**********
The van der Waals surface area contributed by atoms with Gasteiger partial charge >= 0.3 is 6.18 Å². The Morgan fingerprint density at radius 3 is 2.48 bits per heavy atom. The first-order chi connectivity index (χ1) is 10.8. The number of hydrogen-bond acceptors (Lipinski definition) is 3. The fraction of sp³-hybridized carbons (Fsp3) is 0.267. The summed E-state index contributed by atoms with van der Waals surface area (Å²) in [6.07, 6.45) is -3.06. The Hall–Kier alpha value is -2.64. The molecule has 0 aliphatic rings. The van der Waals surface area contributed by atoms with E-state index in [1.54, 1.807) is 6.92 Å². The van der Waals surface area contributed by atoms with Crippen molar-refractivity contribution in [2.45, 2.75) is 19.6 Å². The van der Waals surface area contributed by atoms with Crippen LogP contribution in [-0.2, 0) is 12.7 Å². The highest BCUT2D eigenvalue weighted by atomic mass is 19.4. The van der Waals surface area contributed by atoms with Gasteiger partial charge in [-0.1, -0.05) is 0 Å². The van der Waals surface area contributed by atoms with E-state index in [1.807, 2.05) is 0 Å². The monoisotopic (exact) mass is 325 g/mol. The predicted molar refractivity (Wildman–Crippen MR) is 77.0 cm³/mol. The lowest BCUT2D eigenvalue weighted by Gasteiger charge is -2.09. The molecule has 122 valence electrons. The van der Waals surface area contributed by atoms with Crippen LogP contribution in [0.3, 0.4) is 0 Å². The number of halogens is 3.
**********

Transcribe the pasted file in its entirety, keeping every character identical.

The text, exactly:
The van der Waals surface area contributed by atoms with Gasteiger partial charge >= 0.3 is 6.18 Å². The Morgan fingerprint density at radius 3 is 2.48 bits per heavy atom. The first-order chi connectivity index (χ1) is 10.8. The number of hydrogen-bond acceptors (Lipinski definition) is 3. The fraction of sp³-hybridized carbons (Fsp3) is 0.267. The summed E-state index contributed by atoms with van der Waals surface area (Å²) in [6.07, 6.45) is -3.06. The Hall–Kier alpha value is -2.64. The molecule has 0 aliphatic rings. The van der Waals surface area contributed by atoms with E-state index in [1.54, 1.807) is 6.92 Å². The van der Waals surface area contributed by atoms with Crippen molar-refractivity contribution in [2.45, 2.75) is 19.6 Å². The van der Waals surface area contributed by atoms with Crippen LogP contribution in [-0.2, 0) is 12.7 Å². The highest BCUT2D eigenvalue weighted by atomic mass is 19.4. The van der Waals surface area contributed by atoms with Gasteiger partial charge in [-0.1, -0.05) is 0 Å². The van der Waals surface area contributed by atoms with E-state index in [1.807, 2.05) is 0 Å². The monoisotopic (exact) mass is 325 g/mol. The predicted molar refractivity (Wildman–Crippen MR) is 77.0 cm³/mol. The lowest BCUT2D eigenvalue weighted by Gasteiger charge is -2.09. The molecule has 122 valence electrons. The van der Waals surface area contributed by atoms with Crippen LogP contribution in [0.3, 0.4) is 0 Å². The number of halogens is 3.